New thinking necessary on land reform
Cape Town – A Codesa on land reform is an increasing possibility as more and more influential people realise that the current process will not have the desired outcome and that it can harm country if not reconsidered.
Professor Mohammad Karaan, a member of the National Planning Commission (NPC), aligns himself with people like Professor Shadrack Gutto, who chairs Unisa’s Centre for African Renaissance Studies, and who also believes that land reform needs to be renegotiated.
Last week Rural Development and Land Reform Minister Gugile Nkwinti told the Black Management Forum annual general meeting that land could no longer be allocated in the current fashion.
He said that in future government wanted to allocate land in the land reform process to black commercial farmers, since agriculture is regarded as an enterprise.
In a wide-ranging discussion with Sake24 on progress towards unity in agriculture, now that all interested parties have agreed to establish an agricultural forum, Karaan said that a land Codesa should be held, but it should not end up merely covering all the old familiar points of dispute.
Karaan is the dean of the agricultural faculty at Stellenbosch University.
Land reform policy should be judged not solely on its ability to transfer land, but also on the ability to use the land sustainably and create investor confidence. The policy needs to be fundamentally revisited. New thinking is required, as well as taking into account the country’s broader objectives.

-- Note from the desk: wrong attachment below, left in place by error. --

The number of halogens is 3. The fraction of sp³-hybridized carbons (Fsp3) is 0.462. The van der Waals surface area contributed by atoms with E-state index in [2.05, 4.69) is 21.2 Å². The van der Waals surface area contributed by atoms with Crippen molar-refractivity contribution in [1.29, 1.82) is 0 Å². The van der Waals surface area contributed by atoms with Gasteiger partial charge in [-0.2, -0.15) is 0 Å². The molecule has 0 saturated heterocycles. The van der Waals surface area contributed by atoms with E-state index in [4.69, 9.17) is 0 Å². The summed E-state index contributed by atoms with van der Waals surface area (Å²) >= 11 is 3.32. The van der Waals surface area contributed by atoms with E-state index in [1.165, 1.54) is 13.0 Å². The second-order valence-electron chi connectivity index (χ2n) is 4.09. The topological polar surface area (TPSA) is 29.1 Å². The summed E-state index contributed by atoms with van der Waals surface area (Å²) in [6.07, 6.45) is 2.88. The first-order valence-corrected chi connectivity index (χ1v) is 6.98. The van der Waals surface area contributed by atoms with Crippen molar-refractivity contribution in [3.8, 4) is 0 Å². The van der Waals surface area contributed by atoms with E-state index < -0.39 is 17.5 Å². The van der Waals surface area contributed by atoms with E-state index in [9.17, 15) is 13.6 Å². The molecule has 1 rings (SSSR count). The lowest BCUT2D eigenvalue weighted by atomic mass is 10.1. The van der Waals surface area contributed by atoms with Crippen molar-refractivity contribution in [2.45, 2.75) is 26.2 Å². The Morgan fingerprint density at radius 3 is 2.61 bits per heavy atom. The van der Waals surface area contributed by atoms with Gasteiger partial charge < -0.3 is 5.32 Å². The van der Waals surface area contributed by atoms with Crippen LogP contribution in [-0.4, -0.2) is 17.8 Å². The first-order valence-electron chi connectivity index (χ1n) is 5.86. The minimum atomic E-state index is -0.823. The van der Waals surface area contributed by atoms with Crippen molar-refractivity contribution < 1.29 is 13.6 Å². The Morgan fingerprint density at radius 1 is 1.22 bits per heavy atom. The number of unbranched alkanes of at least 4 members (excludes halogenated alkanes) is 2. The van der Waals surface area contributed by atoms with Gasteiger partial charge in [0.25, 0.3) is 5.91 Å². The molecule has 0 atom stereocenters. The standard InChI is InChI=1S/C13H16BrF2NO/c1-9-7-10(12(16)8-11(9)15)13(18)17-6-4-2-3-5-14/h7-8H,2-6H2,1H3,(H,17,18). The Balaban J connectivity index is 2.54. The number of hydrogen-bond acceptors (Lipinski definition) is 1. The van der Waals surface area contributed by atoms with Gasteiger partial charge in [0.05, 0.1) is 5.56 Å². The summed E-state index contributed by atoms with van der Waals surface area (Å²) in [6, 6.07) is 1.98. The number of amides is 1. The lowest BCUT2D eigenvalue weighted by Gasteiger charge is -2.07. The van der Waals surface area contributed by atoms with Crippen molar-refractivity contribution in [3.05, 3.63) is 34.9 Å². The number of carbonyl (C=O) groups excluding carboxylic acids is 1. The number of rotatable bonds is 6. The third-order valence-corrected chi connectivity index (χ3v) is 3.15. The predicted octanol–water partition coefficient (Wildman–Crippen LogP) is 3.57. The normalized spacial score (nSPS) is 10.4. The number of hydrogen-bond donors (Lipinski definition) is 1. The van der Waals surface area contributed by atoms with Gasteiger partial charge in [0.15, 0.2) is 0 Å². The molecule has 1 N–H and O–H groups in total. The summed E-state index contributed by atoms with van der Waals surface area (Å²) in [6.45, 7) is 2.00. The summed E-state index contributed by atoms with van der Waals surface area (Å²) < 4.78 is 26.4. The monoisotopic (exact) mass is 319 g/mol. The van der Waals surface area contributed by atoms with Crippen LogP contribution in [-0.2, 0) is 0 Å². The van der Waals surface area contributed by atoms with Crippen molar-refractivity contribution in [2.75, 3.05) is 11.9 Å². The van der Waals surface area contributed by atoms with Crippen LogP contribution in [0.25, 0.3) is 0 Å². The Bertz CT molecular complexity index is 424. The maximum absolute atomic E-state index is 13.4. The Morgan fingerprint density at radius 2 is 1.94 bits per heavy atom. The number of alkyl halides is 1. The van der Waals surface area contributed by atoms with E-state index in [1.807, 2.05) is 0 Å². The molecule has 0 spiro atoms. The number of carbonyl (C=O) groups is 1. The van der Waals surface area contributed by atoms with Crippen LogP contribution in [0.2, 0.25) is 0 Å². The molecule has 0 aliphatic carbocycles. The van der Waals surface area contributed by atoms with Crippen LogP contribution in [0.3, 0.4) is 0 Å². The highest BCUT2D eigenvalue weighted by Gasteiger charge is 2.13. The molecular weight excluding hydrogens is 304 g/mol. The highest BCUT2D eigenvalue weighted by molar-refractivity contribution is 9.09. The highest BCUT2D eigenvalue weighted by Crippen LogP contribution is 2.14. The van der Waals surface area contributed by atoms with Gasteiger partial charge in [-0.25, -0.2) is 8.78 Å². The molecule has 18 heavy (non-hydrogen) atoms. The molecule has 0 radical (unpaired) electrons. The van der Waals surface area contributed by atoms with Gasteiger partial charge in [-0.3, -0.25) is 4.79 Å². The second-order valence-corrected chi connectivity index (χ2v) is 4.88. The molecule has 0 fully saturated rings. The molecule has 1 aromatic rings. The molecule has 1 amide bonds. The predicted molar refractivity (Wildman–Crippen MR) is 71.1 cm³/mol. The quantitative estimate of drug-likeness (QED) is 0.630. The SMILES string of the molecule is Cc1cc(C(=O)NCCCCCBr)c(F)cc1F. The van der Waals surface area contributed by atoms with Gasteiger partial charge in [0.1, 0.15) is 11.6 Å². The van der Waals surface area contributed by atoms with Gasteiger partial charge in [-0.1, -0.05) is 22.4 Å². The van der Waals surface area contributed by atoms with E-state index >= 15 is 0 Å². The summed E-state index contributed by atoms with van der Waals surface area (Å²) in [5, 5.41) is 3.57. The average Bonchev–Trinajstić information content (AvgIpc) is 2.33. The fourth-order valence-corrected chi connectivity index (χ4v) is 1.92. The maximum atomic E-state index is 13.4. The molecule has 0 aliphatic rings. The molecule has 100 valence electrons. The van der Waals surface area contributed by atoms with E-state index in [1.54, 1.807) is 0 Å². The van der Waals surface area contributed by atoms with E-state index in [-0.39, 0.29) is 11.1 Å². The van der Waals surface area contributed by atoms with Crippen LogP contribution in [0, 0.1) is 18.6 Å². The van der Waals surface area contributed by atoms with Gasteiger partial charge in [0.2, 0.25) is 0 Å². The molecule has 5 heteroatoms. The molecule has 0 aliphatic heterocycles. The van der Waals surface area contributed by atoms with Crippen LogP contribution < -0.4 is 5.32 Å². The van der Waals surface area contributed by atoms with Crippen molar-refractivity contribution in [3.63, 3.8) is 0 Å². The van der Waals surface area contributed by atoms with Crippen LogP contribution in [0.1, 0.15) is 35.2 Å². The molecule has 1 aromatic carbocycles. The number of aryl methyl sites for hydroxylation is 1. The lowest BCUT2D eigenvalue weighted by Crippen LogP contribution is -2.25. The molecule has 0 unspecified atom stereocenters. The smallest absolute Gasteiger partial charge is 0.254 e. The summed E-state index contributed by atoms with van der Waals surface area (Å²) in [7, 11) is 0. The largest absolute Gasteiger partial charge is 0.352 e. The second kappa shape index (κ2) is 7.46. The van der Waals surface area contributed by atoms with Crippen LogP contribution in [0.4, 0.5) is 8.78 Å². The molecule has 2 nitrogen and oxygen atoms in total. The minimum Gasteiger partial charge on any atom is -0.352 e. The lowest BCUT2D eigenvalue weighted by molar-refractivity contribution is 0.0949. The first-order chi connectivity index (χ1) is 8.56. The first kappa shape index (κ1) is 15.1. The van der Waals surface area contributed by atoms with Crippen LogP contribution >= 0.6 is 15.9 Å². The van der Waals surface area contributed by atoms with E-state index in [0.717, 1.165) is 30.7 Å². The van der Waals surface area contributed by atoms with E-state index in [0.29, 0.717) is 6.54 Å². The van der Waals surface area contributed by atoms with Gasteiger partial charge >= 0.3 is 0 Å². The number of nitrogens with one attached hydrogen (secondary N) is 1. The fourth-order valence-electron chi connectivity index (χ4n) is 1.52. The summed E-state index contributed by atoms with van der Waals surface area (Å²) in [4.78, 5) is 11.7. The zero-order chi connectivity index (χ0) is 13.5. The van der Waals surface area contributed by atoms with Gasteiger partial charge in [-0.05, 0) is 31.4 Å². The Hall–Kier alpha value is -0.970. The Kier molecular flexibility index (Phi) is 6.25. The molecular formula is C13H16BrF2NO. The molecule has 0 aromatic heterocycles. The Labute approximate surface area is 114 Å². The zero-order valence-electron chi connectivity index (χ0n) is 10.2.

The land reform green paper doing the rounds does not offer adequate answers to fundamental issues. According to Karaan, what is required is a realisation that the road ahead for new entrants to commercial agriculture will be difficult for those wishing to go it alone.
An integrated effort is necessary, engaging support bases and a knowledge of existing industries.
“The commercial sector will have to play a significant role and it can work only if made worthwhile,” he said.
It can work only if it inspires investor confidence. There's no point in doing something to upset the land market, or something which will violate any of the constitutional requirements – such as right of tenure.
He said the second big issue is that land ownership is being discussed, but no one is talking about communal land.
As matters currently stand, investments in such land are discouraged, while it is precisely this type of land that has the potential to boost production.
Karaan said he believed traditional authorities would like to see the land being used productively.
Although the land reform green paper avoids this issue, courage to bring about the necessary changes is in the country’s interests.